If you’ve walked past Olin Science Hall this summer, you’ve probably noticed the big sign in the window that boasts “# of specimens counted,” followed by an ever-climbing number. Al Weik ’14, a geosciences major from Lebanon, Pa., says that making a sign to keep track of his progress made sense (“I’d never counted to 79,000 before”), but displaying it so prominently was his advisor’s idea. He didn’t realize the entire campus was following his research until he went a few days without updating the count, and suddenly people from other departments started asking him if he was done.
He’s grown used to the inevitable question: Counting what? An Anderson Research Scholar, Weik has spent his summer studying shells (and the occasional shark tooth) in order to assess anthropogenic, or human, impact in the Gulf of California. In layman’s terms, he clarifies, if aliens were to come here 5,000 years from now, would they be able to tell which samples predated humans based on the sediment record?
Weik’s research began in April, when he had the opportunity to gather samples in the Gulf of California with his advisor, Associate Professor Dave Goodwin. Along with a professor and a graduate student from Cornell, the pair spent four days working in the delta of the Colorado River. They were in a very remote area, he recalls: “There wasn’t a human within 20 miles.” Most of the samples they collected came from beaches and tide flats. “What is on the tide flat right now will be on the beach in the future,” he explains. “I want to figure out, is it different from what was deposited there in the past?”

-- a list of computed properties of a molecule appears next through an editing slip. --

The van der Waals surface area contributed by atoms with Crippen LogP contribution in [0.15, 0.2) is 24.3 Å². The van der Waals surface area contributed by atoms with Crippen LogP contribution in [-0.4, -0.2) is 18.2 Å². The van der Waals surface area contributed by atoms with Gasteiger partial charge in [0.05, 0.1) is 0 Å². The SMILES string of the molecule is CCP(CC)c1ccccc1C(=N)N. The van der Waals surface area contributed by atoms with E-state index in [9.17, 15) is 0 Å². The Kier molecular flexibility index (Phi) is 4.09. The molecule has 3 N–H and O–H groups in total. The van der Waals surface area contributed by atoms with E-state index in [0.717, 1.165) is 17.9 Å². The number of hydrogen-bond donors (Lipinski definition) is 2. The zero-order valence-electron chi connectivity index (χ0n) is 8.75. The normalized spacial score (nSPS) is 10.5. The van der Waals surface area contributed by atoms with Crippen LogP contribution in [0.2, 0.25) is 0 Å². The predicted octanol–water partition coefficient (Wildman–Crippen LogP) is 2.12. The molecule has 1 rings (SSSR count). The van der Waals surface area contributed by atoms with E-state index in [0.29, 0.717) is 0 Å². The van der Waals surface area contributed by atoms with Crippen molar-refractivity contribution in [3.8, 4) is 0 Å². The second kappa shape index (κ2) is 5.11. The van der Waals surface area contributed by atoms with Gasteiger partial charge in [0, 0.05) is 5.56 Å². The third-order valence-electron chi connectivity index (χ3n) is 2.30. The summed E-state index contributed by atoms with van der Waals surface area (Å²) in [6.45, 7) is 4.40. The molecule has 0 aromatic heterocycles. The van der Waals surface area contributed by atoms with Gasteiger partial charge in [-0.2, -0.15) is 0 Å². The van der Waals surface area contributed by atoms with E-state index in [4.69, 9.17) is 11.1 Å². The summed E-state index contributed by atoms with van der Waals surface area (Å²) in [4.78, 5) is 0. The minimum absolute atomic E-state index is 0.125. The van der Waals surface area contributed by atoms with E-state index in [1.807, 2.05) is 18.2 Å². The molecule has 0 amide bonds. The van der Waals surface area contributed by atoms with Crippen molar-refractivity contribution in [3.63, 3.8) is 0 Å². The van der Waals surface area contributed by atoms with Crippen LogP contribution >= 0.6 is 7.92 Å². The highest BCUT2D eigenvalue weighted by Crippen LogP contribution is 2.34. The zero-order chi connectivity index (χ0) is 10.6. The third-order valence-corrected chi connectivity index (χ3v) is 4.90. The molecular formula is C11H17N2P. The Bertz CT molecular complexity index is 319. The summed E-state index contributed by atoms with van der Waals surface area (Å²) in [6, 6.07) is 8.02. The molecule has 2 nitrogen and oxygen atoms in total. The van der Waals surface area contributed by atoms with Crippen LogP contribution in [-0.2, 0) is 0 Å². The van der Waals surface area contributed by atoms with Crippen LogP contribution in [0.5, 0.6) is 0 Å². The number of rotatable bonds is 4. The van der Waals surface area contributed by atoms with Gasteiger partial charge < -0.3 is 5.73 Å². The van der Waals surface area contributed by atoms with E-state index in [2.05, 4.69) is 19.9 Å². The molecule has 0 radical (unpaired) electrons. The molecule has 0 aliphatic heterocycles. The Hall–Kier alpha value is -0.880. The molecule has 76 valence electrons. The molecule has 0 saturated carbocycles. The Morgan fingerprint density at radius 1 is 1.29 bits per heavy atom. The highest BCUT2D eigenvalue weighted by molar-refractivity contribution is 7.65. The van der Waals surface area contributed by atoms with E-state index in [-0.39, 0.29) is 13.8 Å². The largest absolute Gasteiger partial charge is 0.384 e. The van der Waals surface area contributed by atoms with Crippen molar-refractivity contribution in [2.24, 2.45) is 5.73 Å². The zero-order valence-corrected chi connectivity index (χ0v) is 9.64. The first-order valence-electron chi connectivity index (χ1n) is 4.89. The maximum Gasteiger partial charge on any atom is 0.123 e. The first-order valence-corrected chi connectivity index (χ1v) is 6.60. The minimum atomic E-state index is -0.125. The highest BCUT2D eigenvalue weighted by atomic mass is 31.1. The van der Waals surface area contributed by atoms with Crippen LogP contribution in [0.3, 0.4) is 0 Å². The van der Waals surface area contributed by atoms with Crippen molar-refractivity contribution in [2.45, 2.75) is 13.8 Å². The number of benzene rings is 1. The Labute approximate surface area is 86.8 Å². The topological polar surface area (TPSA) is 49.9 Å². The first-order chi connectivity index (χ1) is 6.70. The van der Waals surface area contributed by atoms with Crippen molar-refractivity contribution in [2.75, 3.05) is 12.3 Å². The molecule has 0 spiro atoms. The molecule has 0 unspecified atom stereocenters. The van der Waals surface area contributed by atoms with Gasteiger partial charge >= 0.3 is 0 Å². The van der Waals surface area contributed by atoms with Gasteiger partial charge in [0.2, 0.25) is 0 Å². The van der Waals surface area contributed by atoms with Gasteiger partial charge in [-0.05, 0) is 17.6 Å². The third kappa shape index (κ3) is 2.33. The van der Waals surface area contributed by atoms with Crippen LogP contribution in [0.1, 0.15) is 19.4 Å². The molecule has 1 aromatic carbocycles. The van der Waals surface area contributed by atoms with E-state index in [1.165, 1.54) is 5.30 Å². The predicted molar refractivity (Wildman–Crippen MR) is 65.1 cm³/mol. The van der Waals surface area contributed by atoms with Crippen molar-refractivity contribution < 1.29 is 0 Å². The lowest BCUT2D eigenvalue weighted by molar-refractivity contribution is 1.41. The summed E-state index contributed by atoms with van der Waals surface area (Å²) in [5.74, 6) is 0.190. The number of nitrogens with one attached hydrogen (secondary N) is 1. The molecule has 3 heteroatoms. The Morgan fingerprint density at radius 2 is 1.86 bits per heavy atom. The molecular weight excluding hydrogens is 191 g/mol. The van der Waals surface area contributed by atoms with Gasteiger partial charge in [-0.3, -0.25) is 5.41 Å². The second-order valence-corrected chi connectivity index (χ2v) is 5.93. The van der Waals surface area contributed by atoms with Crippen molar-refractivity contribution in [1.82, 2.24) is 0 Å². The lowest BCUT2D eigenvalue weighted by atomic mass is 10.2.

So how long does it take, exactly, to count past 79,000? Weik, who is a member of the Denison men’s swimming and diving team, says it took four weeks to sort his specimens—first by morphotype, then by species—and another two weeks to count them all. No one has ever done this kind of work with such a big sample size, he adds; others have only considered a few thousand specimens.
Last time he updated his sign, he had 79,373, but he estimates that the final count will be more than 100,000. Although he’s almost done with his summer research—his main project this week is writing an abstract of his findings so that he can present them to the Geological Society of America—Weik plans to build on it by incorporating the samples and data into his senior project. “I feel obligated to myself,” he says. “We’ve done so much work, but there is so much more left to get out of this. We haven’t even scratched the surface.”